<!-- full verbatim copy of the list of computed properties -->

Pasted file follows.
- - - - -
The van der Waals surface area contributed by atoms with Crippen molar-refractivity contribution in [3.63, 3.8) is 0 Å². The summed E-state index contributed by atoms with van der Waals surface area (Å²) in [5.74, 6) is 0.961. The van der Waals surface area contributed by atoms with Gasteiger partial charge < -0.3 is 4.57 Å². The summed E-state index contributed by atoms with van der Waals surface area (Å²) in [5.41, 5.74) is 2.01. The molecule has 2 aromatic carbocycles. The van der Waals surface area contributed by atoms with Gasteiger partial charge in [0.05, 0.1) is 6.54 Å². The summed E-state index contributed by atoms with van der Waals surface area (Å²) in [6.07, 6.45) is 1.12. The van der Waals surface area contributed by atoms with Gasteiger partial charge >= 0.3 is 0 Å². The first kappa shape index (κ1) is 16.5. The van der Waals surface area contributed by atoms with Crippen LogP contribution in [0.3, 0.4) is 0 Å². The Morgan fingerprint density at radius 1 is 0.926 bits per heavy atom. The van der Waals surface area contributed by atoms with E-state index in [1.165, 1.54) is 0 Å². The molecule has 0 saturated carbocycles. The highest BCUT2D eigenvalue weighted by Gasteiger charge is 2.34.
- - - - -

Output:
The van der Waals surface area contributed by atoms with Crippen molar-refractivity contribution in [3.63, 3.8) is 0 Å². The summed E-state index contributed by atoms with van der Waals surface area (Å²) in [5.74, 6) is 0.961. The van der Waals surface area contributed by atoms with Gasteiger partial charge < -0.3 is 4.57 Å². The summed E-state index contributed by atoms with van der Waals surface area (Å²) in [5.41, 5.74) is 2.01. The molecule has 2 aromatic carbocycles. The van der Waals surface area contributed by atoms with Gasteiger partial charge in [0.05, 0.1) is 6.54 Å². The summed E-state index contributed by atoms with van der Waals surface area (Å²) in [6.07, 6.45) is 1.12. The van der Waals surface area contributed by atoms with Gasteiger partial charge >= 0.3 is 0 Å². The first kappa shape index (κ1) is 16.5. The van der Waals surface area contributed by atoms with Crippen LogP contribution in [0.3, 0.4) is 0 Å². The Morgan fingerprint density at radius 1 is 0.926 bits per heavy atom. The van der Waals surface area contributed by atoms with E-state index in [1.165, 1.54) is 0 Å². The molecule has 0 saturated carbocycles. The highest BCUT2D eigenvalue weighted by Gasteiger charge is 2.34.